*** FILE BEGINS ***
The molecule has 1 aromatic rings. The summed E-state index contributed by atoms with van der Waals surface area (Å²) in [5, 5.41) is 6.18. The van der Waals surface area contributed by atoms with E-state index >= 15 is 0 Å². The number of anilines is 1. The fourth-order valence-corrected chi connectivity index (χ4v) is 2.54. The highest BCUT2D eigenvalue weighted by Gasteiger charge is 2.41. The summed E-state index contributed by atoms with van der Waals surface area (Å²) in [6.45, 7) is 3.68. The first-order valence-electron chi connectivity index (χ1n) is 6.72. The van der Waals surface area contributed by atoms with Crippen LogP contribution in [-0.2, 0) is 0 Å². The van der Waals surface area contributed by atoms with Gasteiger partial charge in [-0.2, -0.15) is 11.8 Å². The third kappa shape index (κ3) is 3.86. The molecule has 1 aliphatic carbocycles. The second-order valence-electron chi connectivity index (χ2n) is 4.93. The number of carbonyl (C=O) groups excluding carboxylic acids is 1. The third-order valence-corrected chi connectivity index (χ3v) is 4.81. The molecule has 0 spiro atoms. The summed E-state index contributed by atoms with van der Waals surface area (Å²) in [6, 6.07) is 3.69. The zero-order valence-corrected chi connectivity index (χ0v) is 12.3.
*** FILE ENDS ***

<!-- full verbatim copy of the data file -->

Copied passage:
The molecule has 1 aromatic rings. The summed E-state index contributed by atoms with van der Waals surface area (Å²) in [5, 5.41) is 6.18. The van der Waals surface area contributed by atoms with E-state index >= 15 is 0 Å². The number of anilines is 1. The fourth-order valence-corrected chi connectivity index (χ4v) is 2.54. The highest BCUT2D eigenvalue weighted by Gasteiger charge is 2.41. The summed E-state index contributed by atoms with van der Waals surface area (Å²) in [6.45, 7) is 3.68. The first-order valence-electron chi connectivity index (χ1n) is 6.72. The van der Waals surface area contributed by atoms with Crippen LogP contribution in [-0.2, 0) is 0 Å². The van der Waals surface area contributed by atoms with Gasteiger partial charge in [-0.2, -0.15) is 11.8 Å². The third kappa shape index (κ3) is 3.86. The molecule has 1 aliphatic carbocycles. The second-order valence-electron chi connectivity index (χ2n) is 4.93. The number of carbonyl (C=O) groups excluding carboxylic acids is 1. The third-order valence-corrected chi connectivity index (χ3v) is 4.81. The molecule has 0 spiro atoms. The summed E-state index contributed by atoms with van der Waals surface area (Å²) in [6, 6.07) is 3.69. The zero-order valence-corrected chi connectivity index (χ0v) is 12.3.